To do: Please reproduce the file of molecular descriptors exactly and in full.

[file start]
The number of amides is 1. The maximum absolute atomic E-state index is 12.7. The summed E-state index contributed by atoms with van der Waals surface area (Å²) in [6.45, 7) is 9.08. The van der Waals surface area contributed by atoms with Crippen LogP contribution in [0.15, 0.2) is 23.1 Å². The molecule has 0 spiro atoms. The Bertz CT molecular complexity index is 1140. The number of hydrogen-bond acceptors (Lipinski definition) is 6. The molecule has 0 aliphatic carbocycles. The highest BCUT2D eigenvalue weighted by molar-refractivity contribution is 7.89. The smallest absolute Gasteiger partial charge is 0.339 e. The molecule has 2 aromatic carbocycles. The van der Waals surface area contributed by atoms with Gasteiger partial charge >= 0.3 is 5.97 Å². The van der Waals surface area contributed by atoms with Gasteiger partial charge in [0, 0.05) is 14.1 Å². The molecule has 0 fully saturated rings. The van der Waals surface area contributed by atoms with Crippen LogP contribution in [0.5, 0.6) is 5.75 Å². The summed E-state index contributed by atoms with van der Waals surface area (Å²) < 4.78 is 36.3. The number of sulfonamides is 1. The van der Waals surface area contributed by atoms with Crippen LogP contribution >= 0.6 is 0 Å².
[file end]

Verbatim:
The number of amides is 1. The maximum absolute atomic E-state index is 12.7. The summed E-state index contributed by atoms with van der Waals surface area (Å²) in [6.45, 7) is 9.08. The van der Waals surface area contributed by atoms with Crippen LogP contribution in [0.15, 0.2) is 23.1 Å². The molecule has 0 spiro atoms. The Bertz CT molecular complexity index is 1140. The number of hydrogen-bond acceptors (Lipinski definition) is 6. The molecule has 0 aliphatic carbocycles. The highest BCUT2D eigenvalue weighted by molar-refractivity contribution is 7.89. The smallest absolute Gasteiger partial charge is 0.339 e. The molecule has 2 aromatic carbocycles. The van der Waals surface area contributed by atoms with Gasteiger partial charge >= 0.3 is 5.97 Å². The van der Waals surface area contributed by atoms with Gasteiger partial charge in [0, 0.05) is 14.1 Å². The molecule has 0 fully saturated rings. The van der Waals surface area contributed by atoms with Crippen LogP contribution in [0.5, 0.6) is 5.75 Å². The summed E-state index contributed by atoms with van der Waals surface area (Å²) < 4.78 is 36.3. The number of sulfonamides is 1. The van der Waals surface area contributed by atoms with Crippen LogP contribution >= 0.6 is 0 Å².